NYC construction likely to avoid worst effects of steel tariff
The New York City construction industry would likely escape the worst effects of a tariff on foreign steel that was proposed by President Donald Trump last week, according to experts interviewed by Crain’s.
Trump floated the idea of slapping a 25% tax on steel and 10% on aluminum produced abroad during a meeting with industry executives. The move, if it is actually put in practice, would shield domestic producers against competition from abroad but also raise prices for other sectors of the U.S. economy that rely on the metals.
In the five boroughs, however, commercial office developers using structural steel for the skeletons of their towers would likely not see a significant change.
“In the New York market, almost all steel comes from the U.S.,” said Brian Raff, director of government relations for the American Institute of Steel Construction, a structural steel trade group that has said Trump’s proposed tariff does not go far enough in curbing imports.
General contractors and developers could still feel some effects, however, because sapping foreign competition would give domestic producers more leeway to set prices.
“Will this allow domestic steel mills to raise prices a little bit? Probably,” said Paul Brancato, general manager of Ideal Steel in the Bronx. “But I don’t think this is going to be a great boon to the industry where we’ll see steel mill after steel mill opening.”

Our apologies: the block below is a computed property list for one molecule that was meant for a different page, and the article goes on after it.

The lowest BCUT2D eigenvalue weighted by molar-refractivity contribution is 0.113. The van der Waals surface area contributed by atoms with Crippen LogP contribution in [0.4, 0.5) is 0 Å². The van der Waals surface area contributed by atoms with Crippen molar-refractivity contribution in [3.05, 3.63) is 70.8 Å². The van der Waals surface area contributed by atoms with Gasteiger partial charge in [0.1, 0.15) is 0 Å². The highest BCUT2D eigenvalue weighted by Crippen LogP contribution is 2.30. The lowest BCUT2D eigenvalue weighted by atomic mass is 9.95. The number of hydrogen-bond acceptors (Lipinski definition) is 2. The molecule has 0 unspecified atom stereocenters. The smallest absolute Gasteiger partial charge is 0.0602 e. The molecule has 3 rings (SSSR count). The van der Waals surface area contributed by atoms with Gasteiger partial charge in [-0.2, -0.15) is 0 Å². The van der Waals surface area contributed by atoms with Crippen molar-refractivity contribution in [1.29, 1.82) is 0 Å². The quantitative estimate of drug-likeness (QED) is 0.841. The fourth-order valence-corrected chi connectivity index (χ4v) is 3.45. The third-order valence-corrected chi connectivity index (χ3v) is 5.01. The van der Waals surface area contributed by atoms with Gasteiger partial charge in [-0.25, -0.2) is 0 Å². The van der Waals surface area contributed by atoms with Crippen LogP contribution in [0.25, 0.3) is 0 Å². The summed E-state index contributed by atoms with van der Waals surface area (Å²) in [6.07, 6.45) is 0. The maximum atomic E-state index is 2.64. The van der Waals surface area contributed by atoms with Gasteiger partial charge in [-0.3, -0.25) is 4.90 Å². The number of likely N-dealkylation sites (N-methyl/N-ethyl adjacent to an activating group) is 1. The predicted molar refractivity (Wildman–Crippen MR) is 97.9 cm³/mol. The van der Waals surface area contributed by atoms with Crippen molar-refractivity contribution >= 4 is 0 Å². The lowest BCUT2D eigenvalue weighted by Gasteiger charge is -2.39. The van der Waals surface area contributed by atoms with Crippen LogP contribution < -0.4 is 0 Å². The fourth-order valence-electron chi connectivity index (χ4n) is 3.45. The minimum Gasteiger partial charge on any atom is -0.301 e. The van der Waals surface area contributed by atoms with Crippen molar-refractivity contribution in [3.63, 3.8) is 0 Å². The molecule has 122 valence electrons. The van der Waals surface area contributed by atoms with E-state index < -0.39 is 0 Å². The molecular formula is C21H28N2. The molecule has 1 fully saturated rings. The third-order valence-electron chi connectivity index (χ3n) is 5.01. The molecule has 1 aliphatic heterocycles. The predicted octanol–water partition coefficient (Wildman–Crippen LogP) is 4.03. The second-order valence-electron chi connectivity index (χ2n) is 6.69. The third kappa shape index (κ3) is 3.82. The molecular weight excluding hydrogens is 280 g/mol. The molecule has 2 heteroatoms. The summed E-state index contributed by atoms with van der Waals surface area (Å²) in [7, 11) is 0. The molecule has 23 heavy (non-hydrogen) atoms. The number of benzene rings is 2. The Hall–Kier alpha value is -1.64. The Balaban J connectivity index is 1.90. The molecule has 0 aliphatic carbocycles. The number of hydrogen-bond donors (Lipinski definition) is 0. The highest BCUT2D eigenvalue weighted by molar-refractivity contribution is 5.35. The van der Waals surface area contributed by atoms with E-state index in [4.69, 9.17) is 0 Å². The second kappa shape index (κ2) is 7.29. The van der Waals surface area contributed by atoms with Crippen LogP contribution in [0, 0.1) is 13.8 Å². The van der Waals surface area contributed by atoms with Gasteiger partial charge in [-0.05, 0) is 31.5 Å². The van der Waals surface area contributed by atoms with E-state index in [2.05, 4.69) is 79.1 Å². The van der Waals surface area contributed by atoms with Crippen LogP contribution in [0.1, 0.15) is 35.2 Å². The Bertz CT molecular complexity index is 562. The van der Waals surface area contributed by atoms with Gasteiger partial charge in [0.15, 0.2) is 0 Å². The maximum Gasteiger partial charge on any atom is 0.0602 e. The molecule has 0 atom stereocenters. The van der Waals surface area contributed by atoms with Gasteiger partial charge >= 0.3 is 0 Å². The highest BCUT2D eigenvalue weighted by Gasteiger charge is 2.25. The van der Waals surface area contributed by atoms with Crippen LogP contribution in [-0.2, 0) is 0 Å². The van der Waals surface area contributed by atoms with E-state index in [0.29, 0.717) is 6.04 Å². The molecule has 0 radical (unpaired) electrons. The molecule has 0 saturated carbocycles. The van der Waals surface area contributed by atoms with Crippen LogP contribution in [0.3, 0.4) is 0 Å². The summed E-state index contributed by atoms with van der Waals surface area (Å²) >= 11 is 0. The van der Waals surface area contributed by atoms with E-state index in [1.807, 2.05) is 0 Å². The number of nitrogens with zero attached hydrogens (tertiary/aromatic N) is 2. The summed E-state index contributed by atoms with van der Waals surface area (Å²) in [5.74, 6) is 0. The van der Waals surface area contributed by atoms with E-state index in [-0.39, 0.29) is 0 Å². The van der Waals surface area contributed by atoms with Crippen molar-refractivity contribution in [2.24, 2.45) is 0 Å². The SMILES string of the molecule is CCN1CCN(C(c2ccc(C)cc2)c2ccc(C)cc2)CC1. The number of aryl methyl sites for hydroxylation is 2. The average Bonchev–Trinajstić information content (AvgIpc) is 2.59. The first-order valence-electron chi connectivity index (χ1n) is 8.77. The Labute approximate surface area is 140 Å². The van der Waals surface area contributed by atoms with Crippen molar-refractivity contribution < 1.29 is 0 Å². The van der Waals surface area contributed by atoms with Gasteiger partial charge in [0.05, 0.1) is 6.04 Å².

Any changes to the supply chain worry general contractors, especially for projects in motion or those ordering large or unusual pieces that often come from abroad.
“It will drive up the costs of steel on projects that already have agreed-upon budgets,” said Lou Coletti, head of the Building Trades Employers’ Association. “And it will cause scheduling delays in deliveries and drive up construction costs.”
The city is already home to the priciest construction in the world, and the cost of steel alone rose about 5% between 2015 and 2017, according to a report from Turner & Townsend.
As for the proposed 10% tariff on aluminum imports, the Beer Institute said the move would cost the industry about $340 million a year, or roughly 1 cent for every can sold.
A version of this article appears in the March 5, 2018, print issue of Crain’s New York Business.